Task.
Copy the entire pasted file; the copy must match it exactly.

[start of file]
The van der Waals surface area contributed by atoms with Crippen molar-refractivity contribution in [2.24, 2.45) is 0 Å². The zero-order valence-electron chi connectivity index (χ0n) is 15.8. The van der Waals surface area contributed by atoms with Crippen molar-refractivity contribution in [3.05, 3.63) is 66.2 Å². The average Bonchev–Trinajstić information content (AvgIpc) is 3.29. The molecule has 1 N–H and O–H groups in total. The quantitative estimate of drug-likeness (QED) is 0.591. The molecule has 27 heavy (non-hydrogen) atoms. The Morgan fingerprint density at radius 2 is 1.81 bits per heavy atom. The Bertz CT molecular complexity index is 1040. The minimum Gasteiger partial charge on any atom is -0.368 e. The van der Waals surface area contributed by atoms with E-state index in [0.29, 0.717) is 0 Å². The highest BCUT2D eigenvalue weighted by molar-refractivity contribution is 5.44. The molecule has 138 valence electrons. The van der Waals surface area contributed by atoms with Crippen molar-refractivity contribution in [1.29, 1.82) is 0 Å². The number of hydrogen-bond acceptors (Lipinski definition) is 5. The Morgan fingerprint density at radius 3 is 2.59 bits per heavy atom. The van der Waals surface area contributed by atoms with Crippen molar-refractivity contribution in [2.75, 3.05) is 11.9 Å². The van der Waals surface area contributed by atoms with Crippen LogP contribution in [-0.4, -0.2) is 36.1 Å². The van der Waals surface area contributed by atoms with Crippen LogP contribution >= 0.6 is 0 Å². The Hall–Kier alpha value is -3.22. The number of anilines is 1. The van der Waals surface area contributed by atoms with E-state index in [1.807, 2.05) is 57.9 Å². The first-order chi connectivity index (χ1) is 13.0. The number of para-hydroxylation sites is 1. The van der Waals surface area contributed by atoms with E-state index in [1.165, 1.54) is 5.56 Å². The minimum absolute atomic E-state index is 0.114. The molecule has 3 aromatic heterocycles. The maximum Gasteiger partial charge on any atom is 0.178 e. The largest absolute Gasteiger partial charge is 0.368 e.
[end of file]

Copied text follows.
The van der Waals surface area contributed by atoms with Crippen molar-refractivity contribution in [2.24, 2.45) is 0 Å². The zero-order valence-electron chi connectivity index (χ0n) is 15.8. The van der Waals surface area contributed by atoms with Crippen molar-refractivity contribution in [3.05, 3.63) is 66.2 Å². The average Bonchev–Trinajstić information content (AvgIpc) is 3.29. The molecule has 1 N–H and O–H groups in total. The quantitative estimate of drug-likeness (QED) is 0.591. The molecule has 27 heavy (non-hydrogen) atoms. The Morgan fingerprint density at radius 2 is 1.81 bits per heavy atom. The Bertz CT molecular complexity index is 1040. The minimum Gasteiger partial charge on any atom is -0.368 e. The van der Waals surface area contributed by atoms with E-state index in [0.29, 0.717) is 0 Å². The highest BCUT2D eigenvalue weighted by molar-refractivity contribution is 5.44. The molecule has 138 valence electrons. The van der Waals surface area contributed by atoms with Crippen molar-refractivity contribution in [1.29, 1.82) is 0 Å². The number of hydrogen-bond acceptors (Lipinski definition) is 5. The Morgan fingerprint density at radius 3 is 2.59 bits per heavy atom. The van der Waals surface area contributed by atoms with Crippen molar-refractivity contribution in [2.75, 3.05) is 11.9 Å². The van der Waals surface area contributed by atoms with Crippen LogP contribution in [-0.4, -0.2) is 36.1 Å². The van der Waals surface area contributed by atoms with Crippen LogP contribution >= 0.6 is 0 Å². The Hall–Kier alpha value is -3.22. The number of anilines is 1. The van der Waals surface area contributed by atoms with E-state index in [1.807, 2.05) is 57.9 Å². The first-order chi connectivity index (χ1) is 13.0. The number of para-hydroxylation sites is 1. The van der Waals surface area contributed by atoms with E-state index in [1.165, 1.54) is 5.56 Å². The minimum absolute atomic E-state index is 0.114. The molecule has 3 aromatic heterocycles. The maximum Gasteiger partial charge on any atom is 0.178 e. The largest absolute Gasteiger partial charge is 0.368 e.